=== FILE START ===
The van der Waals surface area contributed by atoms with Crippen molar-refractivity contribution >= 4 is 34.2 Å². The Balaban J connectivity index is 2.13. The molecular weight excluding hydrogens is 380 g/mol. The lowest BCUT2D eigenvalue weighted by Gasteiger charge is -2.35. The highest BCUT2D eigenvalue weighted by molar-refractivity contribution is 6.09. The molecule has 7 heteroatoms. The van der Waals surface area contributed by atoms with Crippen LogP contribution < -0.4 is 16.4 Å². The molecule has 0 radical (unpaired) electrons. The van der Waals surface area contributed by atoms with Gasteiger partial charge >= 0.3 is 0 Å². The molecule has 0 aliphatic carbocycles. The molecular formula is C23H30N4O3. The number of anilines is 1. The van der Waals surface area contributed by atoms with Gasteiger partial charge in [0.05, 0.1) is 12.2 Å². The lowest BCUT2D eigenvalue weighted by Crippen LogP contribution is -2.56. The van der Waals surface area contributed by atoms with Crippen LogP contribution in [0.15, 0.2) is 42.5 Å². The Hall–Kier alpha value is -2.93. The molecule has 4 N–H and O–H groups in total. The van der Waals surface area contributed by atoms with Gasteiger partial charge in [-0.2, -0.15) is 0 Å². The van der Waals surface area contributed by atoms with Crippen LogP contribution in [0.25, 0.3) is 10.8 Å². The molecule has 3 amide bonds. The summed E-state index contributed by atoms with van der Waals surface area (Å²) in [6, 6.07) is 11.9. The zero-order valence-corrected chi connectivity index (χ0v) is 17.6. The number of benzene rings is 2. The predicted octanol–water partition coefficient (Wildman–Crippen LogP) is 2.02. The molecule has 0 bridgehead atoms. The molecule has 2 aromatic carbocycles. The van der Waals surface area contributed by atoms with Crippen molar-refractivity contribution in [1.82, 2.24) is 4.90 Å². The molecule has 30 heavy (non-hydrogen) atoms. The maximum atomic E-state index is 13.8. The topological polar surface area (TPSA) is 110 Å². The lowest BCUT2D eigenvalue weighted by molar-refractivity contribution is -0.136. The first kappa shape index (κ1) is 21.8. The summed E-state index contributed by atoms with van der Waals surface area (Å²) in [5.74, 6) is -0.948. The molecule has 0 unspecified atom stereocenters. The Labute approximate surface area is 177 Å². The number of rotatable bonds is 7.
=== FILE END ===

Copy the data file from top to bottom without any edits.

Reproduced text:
The van der Waals surface area contributed by atoms with Crippen molar-refractivity contribution >= 4 is 34.2 Å². The Balaban J connectivity index is 2.13. The molecular weight excluding hydrogens is 380 g/mol. The lowest BCUT2D eigenvalue weighted by Gasteiger charge is -2.35. The highest BCUT2D eigenvalue weighted by molar-refractivity contribution is 6.09. The molecule has 7 heteroatoms. The van der Waals surface area contributed by atoms with Crippen LogP contribution < -0.4 is 16.4 Å². The molecule has 0 radical (unpaired) electrons. The van der Waals surface area contributed by atoms with Gasteiger partial charge >= 0.3 is 0 Å². The molecule has 0 aliphatic carbocycles. The molecular formula is C23H30N4O3. The number of anilines is 1. The van der Waals surface area contributed by atoms with Gasteiger partial charge in [0.05, 0.1) is 12.2 Å². The lowest BCUT2D eigenvalue weighted by Crippen LogP contribution is -2.56. The van der Waals surface area contributed by atoms with Crippen LogP contribution in [0.15, 0.2) is 42.5 Å². The Hall–Kier alpha value is -2.93. The molecule has 4 N–H and O–H groups in total. The van der Waals surface area contributed by atoms with Gasteiger partial charge in [-0.2, -0.15) is 0 Å². The van der Waals surface area contributed by atoms with Crippen LogP contribution in [0.25, 0.3) is 10.8 Å². The molecule has 3 amide bonds. The summed E-state index contributed by atoms with van der Waals surface area (Å²) in [6, 6.07) is 11.9. The zero-order valence-corrected chi connectivity index (χ0v) is 17.6. The number of benzene rings is 2. The predicted octanol–water partition coefficient (Wildman–Crippen LogP) is 2.02. The molecule has 0 bridgehead atoms. The molecule has 2 aromatic carbocycles. The van der Waals surface area contributed by atoms with Crippen molar-refractivity contribution in [1.82, 2.24) is 4.90 Å². The molecule has 30 heavy (non-hydrogen) atoms. The maximum atomic E-state index is 13.8. The topological polar surface area (TPSA) is 110 Å². The lowest BCUT2D eigenvalue weighted by molar-refractivity contribution is -0.136. The first kappa shape index (κ1) is 21.8. The summed E-state index contributed by atoms with van der Waals surface area (Å²) in [5.74, 6) is -0.948. The molecule has 0 unspecified atom stereocenters. The Labute approximate surface area is 177 Å². The number of rotatable bonds is 7.